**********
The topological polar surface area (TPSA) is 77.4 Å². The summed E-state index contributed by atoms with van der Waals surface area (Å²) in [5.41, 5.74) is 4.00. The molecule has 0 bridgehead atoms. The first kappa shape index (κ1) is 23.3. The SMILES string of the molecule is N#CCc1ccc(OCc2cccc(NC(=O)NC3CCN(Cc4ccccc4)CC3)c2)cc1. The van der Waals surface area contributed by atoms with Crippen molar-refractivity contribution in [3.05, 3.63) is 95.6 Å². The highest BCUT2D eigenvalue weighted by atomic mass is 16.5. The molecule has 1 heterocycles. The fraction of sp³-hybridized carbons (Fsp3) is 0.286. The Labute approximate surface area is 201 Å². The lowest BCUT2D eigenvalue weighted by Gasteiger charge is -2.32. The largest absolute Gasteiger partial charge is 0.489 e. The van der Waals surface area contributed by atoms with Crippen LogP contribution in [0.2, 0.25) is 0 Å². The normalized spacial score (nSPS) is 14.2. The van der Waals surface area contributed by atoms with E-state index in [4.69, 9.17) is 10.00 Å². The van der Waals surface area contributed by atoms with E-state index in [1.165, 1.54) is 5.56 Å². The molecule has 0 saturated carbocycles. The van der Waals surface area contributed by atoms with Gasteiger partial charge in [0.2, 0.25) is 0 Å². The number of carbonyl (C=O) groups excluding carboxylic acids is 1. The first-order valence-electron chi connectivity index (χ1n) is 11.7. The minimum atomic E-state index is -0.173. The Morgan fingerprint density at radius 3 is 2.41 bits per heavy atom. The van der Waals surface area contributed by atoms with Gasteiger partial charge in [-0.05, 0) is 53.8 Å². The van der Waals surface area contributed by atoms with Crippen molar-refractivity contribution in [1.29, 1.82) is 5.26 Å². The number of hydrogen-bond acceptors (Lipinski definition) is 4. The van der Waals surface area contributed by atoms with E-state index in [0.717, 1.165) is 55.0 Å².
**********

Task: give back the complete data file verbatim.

The topological polar surface area (TPSA) is 77.4 Å². The summed E-state index contributed by atoms with van der Waals surface area (Å²) in [5.41, 5.74) is 4.00. The molecule has 0 bridgehead atoms. The first kappa shape index (κ1) is 23.3. The SMILES string of the molecule is N#CCc1ccc(OCc2cccc(NC(=O)NC3CCN(Cc4ccccc4)CC3)c2)cc1. The van der Waals surface area contributed by atoms with Crippen molar-refractivity contribution in [3.05, 3.63) is 95.6 Å². The highest BCUT2D eigenvalue weighted by atomic mass is 16.5. The molecule has 1 heterocycles. The fraction of sp³-hybridized carbons (Fsp3) is 0.286. The Labute approximate surface area is 201 Å². The lowest BCUT2D eigenvalue weighted by Gasteiger charge is -2.32. The largest absolute Gasteiger partial charge is 0.489 e. The van der Waals surface area contributed by atoms with Crippen LogP contribution in [0.2, 0.25) is 0 Å². The normalized spacial score (nSPS) is 14.2. The van der Waals surface area contributed by atoms with E-state index in [4.69, 9.17) is 10.00 Å². The van der Waals surface area contributed by atoms with E-state index in [1.165, 1.54) is 5.56 Å². The molecule has 0 saturated carbocycles. The van der Waals surface area contributed by atoms with Gasteiger partial charge in [0.2, 0.25) is 0 Å². The number of carbonyl (C=O) groups excluding carboxylic acids is 1. The first-order valence-electron chi connectivity index (χ1n) is 11.7. The minimum atomic E-state index is -0.173. The Morgan fingerprint density at radius 3 is 2.41 bits per heavy atom. The van der Waals surface area contributed by atoms with Gasteiger partial charge in [-0.05, 0) is 53.8 Å². The van der Waals surface area contributed by atoms with Crippen molar-refractivity contribution in [1.29, 1.82) is 5.26 Å². The number of hydrogen-bond acceptors (Lipinski definition) is 4. The van der Waals surface area contributed by atoms with E-state index in [0.717, 1.165) is 55.0 Å².